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Space Shuttle Discovery Launch

‘Discovery now flying at 6000 miles an hour, 62 miles altitude and 177 miles down range from the Kennedy Space Centre’…Nasa mission control, heard from a fellow spectators radio, just 3 minutes after taking the photo below. Sunday the 15th March 2009, and, at 7:43pm Discovery finally launched on the STS-119 mission after more than a month of delays.

Lift Off

D300, 200-400 + 1.4x, 1/640, f5.6, ISO 200

Right time but where is the right place?
Having been originally planned to go up early February (the week AFTER I returned home from my previous trip), I was really pleased to find out the delays worked to my advantage with launch day just two days after my arrival in March. We didn’t even know it was due for that weekend until the night before when we happened to catch the news. So, the following morning we checked the weather and listened to the news to see if it was still going ahead which it was said to be. We weren’t sure if there would be heavy traffic and thousands of people everywhere so we got there 6 hours early, drove along the coastline a little to find a good vantage point then headed over the bridge towards Cape Canaveral to see if there were any good views there…it turned out there were none that we could get to so we had some lunch then headed back to the coastline along Titusville. It was 4 hours to launch and already the makeshift car parks were mostly full. Thankfully we stopped to ask one guy at the entrance to a closed parking area where else we could go and he kindly let us in to the area he was in control of. So, we parked up right near the water and walked along to the water front. There were people everywhere with no ‘front row’ views for me to set the tripod up but then I spotted a little outcrop of rocks with nobody on yet. So, I set my tripod up and then retreated to a little beach area just behind the rocks, where we sat and soaked in the sun for 4 hours whilst we waited for the events to unfold.

My vantage point, roughly 9 miles from launch pad

My vantage point, roughly 9 miles from launch pad 39A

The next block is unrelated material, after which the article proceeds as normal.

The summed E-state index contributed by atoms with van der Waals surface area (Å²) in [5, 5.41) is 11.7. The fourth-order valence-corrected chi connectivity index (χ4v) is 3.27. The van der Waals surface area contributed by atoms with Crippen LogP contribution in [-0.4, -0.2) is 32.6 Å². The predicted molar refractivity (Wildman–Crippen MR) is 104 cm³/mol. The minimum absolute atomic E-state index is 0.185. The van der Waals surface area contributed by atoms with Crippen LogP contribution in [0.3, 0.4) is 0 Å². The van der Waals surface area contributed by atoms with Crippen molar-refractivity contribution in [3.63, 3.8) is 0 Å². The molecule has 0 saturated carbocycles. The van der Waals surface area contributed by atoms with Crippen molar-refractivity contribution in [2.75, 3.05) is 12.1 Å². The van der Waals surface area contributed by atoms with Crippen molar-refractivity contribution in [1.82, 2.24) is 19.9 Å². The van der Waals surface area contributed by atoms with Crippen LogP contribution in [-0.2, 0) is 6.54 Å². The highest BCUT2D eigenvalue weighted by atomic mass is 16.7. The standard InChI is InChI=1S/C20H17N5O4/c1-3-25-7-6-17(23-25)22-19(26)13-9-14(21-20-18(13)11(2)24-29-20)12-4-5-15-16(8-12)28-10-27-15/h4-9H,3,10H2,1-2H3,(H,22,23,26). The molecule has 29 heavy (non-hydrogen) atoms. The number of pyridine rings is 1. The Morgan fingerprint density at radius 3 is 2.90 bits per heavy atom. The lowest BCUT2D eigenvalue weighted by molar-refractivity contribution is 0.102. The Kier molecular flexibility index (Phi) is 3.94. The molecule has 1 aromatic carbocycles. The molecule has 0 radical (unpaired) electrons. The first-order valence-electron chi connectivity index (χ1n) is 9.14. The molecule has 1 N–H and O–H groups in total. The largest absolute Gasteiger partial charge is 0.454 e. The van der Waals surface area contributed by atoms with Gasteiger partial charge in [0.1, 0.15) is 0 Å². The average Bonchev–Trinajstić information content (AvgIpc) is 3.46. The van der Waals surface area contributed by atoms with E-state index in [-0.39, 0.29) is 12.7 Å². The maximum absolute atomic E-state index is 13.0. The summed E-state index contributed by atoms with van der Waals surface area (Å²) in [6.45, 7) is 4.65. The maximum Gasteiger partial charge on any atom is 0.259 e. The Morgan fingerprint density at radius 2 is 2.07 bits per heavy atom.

Google maps tells me we were roughly 9 miles from the site. We could just see Launch Pad 39A off in the distance with the naked eye (and I do mean just), however with the D300, 200-400 and my 1.4x I was surprised at how visible things were…I mean of course it was still a way off but it offered a far superior view to the naked eye! The shot below is about %60-70 of the original frame.

Launch Pad 39 A, 1/25, f5.6, ISO 1600

Launch Pad 39 A, 1/25, f5.6, ISO 1600

By the time things were about to kick off the crowds had built right up all along the coast and any spare bit of land that wasn’t occupied by buildings were occupied by people, so I was glad to have set up camp early to get a clear view across the water. It was a beautiful evening with the sun setting behind us and whilst we sat waiting I even managed to get a couple of shots of a passing manatee and a pelican bathed in low evening sun as it glided across the water.

Crowds gathering

Crowds gathering

What settings? What camera?!
I have to admit…I was totally unsure how to prepare myself for what was to come. I mean I’ve never experienced anything like it before so had no idea what to expect! The launch was set for 15-20 minutes after sunset and the Pad was directly opposite where the sun had gone down, where the sky was at it’s darkest…do I shoot with the high ISO king, the D3…or do I go for the D300 and risk the noise for DX crop?! Right up till launch I was second guessing myself, especially when I was getting shutter speeds of 1/25 second at 1600 ISO with a focal length of 550mm just minutes before the countdown. I finally decided on the D300 for my long lens use and the D3 round my neck with the 28-70 attached.

The countdown begins